Snapback caps and fedoras line the shelves in neat, colour-co-ordinated rows at Brimz, a downtown Toronto store in the city’s hip Queen Street West neighbourhood.
It’s a small space with a big following that includes Serge Ibaka of the Toronto Raptors and Auston Matthews of the Maple Leafs, as well as the musicians Karl Wolf, Jazz Cartier and Belly.
“It’s been a process understanding our business and what our customers want,” says Dameion Royes, who is chief executive officer and co-owner of Brimz Group Inc. with business partner Jack Vilayvong. “But we know we’re doing something right when guys like [U.S. rapper] Swae Lee come here – the way he reacted to the product and the amount of product he bought, it affirms that we’re going in the right direction.”
The right direction wasn’t so clear to Mr. Royes five years ago, when he started to rethink his path in life and business. He had achieved a degree of success as partner and co-founder of Big It Up, a Toronto retailer that had initially sold men’s skincare products when it launched in 1996 before switching to hats.
“I had a great relationship with my partners – we had the nice house, the cars and all that stuff,” recalls Mr. Royes, who is in his 40s. “But by that time, I wanted to live together with my girlfriend and was making other life changes that were going against the grain of the business.”
Breaking up a business partnership to make way for changes in one’s personal life may seem like a drastic course of action. But it’s not that unusual for entrepreneurs to take a new direction once they’ve reached a certain level of success, says John Stix, a public speaker on leadership, corporate culture and transformation and co-founder of the telecom firm Fibernetics Corp. in Cambridge, Ont.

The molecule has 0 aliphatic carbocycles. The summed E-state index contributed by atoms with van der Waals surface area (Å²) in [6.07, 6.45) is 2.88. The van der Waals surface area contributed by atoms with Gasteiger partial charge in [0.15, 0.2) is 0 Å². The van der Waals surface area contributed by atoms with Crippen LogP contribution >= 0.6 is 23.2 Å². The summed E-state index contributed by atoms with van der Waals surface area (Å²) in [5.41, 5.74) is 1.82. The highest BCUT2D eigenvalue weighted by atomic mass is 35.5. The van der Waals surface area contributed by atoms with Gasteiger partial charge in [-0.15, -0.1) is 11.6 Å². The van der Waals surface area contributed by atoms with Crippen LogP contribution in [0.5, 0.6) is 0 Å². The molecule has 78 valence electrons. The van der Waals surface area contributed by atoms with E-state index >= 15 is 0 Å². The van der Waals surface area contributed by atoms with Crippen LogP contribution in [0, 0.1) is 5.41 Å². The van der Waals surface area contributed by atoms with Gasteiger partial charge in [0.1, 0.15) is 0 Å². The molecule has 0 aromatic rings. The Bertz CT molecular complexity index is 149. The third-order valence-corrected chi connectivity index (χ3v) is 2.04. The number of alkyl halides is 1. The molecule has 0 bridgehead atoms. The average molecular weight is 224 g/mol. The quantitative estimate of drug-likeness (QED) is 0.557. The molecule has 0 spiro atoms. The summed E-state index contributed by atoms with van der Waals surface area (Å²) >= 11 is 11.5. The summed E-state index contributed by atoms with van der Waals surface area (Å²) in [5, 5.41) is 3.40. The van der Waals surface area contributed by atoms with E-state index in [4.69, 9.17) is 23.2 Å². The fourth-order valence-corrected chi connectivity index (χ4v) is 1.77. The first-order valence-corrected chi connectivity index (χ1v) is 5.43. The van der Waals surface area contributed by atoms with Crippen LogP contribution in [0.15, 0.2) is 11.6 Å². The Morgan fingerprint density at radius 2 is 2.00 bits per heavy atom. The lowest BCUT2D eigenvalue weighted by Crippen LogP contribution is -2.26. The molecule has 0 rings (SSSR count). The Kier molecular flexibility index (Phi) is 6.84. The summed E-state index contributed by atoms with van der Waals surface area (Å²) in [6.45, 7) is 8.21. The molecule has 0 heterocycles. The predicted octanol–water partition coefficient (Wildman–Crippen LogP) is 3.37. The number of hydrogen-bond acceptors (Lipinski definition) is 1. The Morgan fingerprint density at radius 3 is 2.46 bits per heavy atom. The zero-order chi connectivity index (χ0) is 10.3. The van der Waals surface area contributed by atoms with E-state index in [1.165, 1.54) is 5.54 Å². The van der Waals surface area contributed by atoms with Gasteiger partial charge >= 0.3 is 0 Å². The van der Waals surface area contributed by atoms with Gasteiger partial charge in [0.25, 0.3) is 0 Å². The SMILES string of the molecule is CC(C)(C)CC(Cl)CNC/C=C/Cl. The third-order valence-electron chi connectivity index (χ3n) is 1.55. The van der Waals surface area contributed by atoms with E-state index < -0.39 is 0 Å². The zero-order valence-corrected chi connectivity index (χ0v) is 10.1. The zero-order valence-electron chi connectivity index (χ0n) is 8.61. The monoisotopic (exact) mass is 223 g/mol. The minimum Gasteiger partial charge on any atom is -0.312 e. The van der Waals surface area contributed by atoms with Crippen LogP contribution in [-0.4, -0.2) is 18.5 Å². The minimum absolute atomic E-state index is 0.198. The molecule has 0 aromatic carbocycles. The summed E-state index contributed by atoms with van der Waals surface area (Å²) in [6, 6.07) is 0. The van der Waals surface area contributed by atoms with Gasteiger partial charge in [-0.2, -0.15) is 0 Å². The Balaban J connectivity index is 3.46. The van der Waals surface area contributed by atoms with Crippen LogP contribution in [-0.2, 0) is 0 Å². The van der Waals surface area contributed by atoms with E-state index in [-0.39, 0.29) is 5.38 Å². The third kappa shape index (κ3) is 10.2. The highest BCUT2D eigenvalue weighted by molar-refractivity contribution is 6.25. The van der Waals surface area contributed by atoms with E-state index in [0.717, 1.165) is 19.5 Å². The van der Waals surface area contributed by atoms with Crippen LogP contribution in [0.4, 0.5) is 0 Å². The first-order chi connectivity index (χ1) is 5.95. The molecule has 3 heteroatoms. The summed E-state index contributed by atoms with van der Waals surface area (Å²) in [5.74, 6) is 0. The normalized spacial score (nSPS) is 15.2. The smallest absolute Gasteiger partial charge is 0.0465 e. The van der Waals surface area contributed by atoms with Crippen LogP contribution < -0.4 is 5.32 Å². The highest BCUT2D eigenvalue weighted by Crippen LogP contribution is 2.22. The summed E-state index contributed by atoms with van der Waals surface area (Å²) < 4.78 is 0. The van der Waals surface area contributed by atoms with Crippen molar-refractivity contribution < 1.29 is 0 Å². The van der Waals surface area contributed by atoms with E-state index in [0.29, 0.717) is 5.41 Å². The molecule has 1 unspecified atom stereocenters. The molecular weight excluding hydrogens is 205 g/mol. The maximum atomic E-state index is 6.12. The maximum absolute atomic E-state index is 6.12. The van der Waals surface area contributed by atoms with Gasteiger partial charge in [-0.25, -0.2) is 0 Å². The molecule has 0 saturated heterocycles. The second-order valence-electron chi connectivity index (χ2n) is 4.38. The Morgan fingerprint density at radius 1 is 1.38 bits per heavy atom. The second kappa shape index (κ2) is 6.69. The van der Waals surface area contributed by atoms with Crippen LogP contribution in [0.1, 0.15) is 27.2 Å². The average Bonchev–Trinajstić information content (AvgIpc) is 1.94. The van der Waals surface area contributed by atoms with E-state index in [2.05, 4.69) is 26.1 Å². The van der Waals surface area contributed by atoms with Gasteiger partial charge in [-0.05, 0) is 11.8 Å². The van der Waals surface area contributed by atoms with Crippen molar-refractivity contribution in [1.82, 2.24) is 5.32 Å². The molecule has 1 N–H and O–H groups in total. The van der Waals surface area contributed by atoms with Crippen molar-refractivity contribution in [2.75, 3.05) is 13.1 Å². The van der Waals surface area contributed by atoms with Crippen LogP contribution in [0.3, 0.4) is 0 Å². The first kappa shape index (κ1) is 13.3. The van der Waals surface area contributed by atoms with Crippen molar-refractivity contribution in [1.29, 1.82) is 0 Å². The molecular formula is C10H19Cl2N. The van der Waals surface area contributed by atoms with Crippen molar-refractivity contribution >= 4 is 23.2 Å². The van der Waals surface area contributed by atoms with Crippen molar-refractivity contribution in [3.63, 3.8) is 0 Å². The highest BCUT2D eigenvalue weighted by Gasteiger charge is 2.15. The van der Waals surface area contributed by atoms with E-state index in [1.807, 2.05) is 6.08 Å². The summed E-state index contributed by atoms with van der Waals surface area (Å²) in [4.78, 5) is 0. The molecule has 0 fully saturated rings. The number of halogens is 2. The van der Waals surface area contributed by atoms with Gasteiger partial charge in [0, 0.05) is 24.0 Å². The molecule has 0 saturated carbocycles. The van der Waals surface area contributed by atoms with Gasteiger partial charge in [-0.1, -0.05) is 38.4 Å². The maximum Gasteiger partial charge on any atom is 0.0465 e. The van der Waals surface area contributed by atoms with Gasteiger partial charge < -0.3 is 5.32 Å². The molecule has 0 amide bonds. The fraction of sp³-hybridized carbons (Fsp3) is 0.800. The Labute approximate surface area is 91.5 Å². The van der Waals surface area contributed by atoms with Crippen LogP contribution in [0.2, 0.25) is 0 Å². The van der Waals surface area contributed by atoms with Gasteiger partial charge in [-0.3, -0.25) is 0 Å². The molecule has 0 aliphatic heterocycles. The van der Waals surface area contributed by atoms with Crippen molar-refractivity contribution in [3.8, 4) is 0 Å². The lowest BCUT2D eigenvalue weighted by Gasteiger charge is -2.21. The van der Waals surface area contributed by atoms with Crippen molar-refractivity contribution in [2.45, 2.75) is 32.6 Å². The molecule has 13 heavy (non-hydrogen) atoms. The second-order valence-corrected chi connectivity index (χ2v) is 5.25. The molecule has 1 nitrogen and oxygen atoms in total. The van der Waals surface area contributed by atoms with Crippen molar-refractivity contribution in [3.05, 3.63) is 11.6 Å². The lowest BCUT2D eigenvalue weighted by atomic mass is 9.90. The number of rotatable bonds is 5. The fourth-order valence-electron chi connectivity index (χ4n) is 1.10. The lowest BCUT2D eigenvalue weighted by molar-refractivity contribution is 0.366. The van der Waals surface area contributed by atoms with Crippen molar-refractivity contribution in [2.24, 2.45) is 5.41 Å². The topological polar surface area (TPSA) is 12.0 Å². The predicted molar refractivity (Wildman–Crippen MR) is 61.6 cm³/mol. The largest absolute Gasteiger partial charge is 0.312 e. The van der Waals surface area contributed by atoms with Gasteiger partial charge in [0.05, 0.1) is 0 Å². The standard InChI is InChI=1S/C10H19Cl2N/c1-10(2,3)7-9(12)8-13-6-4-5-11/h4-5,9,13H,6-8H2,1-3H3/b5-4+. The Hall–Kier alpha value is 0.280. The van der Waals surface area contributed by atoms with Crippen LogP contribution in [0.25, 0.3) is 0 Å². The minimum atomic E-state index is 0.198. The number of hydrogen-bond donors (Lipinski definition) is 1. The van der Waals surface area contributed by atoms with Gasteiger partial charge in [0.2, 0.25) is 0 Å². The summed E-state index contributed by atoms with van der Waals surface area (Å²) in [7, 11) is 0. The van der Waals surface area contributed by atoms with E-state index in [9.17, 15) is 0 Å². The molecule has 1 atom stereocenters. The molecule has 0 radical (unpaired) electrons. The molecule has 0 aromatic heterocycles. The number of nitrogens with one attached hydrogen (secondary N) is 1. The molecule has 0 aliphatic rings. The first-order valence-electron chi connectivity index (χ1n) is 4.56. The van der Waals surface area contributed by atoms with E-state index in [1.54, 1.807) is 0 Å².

Not everyone can step away from the business they built. That’s why Mr. Royes’s decision to separate from his partners was a brave step, says Mr. Stix.
Despite efforts by all parties to work toward an agreement that would satisfy everyone, in the end the split was painful, says Mr. Royes. For one, the store his partners gave him had been a poor performer for Big It Up, he says.
“I had actually asked for another store, but my colleagues gave me this store,” he says. “I had to muster all my creativity to turn it around.”
Revenue at Brimz started at $200,000 in its first year and has since grown by about 30 per cent in each subsequent year, says Mr. Royes. The business, which he says generates a profit, has also expanded from its bricks-and-mortar beginning into online sales as well as vending machines at two sites, including Toronto Pearson International Airport.
“I have a friend in finance who tells me that this doesn’t happen commonly in retail,” says Mr. Royes. “He says it’s based on something magical we’re doing.”
The magic may be in the Toronto-loving culture at Brimz. At one point in the company’s infancy, Mr. Royes and Mr. Vilayvong started producing merchandise that reflected their love of the city and its musicians, artists and athletes.
“Our caps sell the most, and the beauty is they extend us into different markets,” says Mr. Royes. “We design and manufacture caps for companies and restaurants, and when we’re creating tour merchandise for celebrities they consistently ask for caps.”
As Brimz continues to grow, Mr. Royes is determined to stay away from the mass-market trap of simply cranking out merchandise. Creativity is a currency, and “if you’re born to create you have to fight to do it by all means,” he says.
“You need to have soul – it sucks to just sell product,” he adds.
While that may sound like a commitment to keeping the business limited and small, there are many examples of successful companies that have built global empires on products that convey soul and creativity, says Michel Falcon, a Toronto-based expert on corporate culture.
“You could build a corporate culture on a vision of soul, and scale your company based on how you want your products to act and feel like,” he says. “Brimz is actually in a good position to be building its culture now because it’s much easier to define your organization’s DNA in the early days.
"And it sounds like they’ve got a good leader who’s already living and breathing his vision of soul every day.”